• ideal audience – who is going to want to read your book? Are there specific college classes that will reach for yours instead of whatever’s currently on their standard list? Not everyone in the world will want to buy your book (sorry), but they’ll want to know that the interested group will be large enough to make publishing worthwhile.

  • a list of possible peer readers – if you don’t need peer review, or the publisher doesn’t require it, you won’t have to do this step. If it is needed, then you’ll provide contact information for the requested number of possible peer reviewers. They need to be people with whom you don’t have a personal or professional relationship, in order to preserve the purpose of the peer review process.

  • whether this manuscript is under consideration by any other publisher – it is rare these days to see bans on simultaneous submission due to the length of the process and the fact that “publish or perish” means not being able to sit around and wait for each possible publisher, in turn, to get back to you. If you do already have someone interested, dropping that into the proposal might catch the attention of a publisher you think could be a better fit for the book. If this is the case, include the deadline by which you have to get back to the interested party.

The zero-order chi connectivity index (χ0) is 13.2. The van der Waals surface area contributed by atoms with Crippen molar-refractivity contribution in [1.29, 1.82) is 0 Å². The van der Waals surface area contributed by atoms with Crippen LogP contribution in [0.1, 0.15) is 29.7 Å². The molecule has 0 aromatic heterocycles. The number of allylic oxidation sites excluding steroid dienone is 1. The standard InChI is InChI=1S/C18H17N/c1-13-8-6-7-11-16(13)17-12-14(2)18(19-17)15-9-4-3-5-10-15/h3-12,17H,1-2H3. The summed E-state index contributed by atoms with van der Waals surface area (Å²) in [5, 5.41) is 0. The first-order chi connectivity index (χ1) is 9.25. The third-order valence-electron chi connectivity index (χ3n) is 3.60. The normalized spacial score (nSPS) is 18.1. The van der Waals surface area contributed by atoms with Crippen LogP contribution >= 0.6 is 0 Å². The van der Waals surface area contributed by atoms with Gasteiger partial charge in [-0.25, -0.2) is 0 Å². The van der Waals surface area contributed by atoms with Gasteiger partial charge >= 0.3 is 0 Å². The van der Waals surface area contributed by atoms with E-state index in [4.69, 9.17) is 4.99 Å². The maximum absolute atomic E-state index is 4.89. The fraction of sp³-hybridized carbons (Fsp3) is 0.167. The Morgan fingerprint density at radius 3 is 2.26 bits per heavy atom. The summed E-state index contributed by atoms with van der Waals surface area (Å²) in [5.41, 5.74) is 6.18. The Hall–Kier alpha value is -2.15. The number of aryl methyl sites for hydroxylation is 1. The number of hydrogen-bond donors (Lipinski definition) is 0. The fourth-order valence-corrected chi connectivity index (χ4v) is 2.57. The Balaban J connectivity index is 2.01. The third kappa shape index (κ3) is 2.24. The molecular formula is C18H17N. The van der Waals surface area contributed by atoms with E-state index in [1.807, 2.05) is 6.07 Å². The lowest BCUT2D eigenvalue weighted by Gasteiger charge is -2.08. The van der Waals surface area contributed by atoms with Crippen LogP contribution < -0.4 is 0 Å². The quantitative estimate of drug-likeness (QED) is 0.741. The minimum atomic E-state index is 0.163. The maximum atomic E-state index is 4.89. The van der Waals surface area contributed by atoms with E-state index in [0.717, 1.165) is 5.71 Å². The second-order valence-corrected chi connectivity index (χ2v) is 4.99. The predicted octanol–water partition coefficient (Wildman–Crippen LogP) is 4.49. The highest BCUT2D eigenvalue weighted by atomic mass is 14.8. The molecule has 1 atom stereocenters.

• any pertinent information about yourself – this is where you can name your credentials and past publications. It helps position you as the expert on your topic and shows that yes, you have experience working with getting feedback on your writing. This is especially useful if you’re querying an agent, who will want to know that you’re familiar with the process of revision and the idea that the document you deliver is not already perfect and can, in fact, be improved.

No matter which path you go with proposing your academic book, make sure to read the submission guidelines in full before delivering the requested documents. Chances are good you’ll have to provide all of the above information in form or another – the submissions page will tell you how many documents to submit and, if they prefer them to be labeled in a specific way.

The submission process itself is a long one and involves a lot of waiting to hear back to find out whether your proposal has been accepted. You want to make sure that the packet you send out is the best you can make it and addresses all the questions the publisher asks, so you’re not caught up in a back-and-forth as they request it again. Make sure you look over the submission requirements carefully and go down each publisher’s checklist, giving yourself enough time to think about the answers to each of these areas.

Writing the proposal is very different from writing the book, and you need to spend enough time thinking about it, too, the way you do with your manuscript.

So you want to write an academic book proposal

Academics are used to proposing things: special topics courses. Conference presentations. Chapters for edited collections. To an academic, “CFP” means “call for proposals.” We’re used to the idea that we need to sum up our ideas and present them to a group of peers for approval before moving forward.

A book proposal, though still a proposal, is a different genre.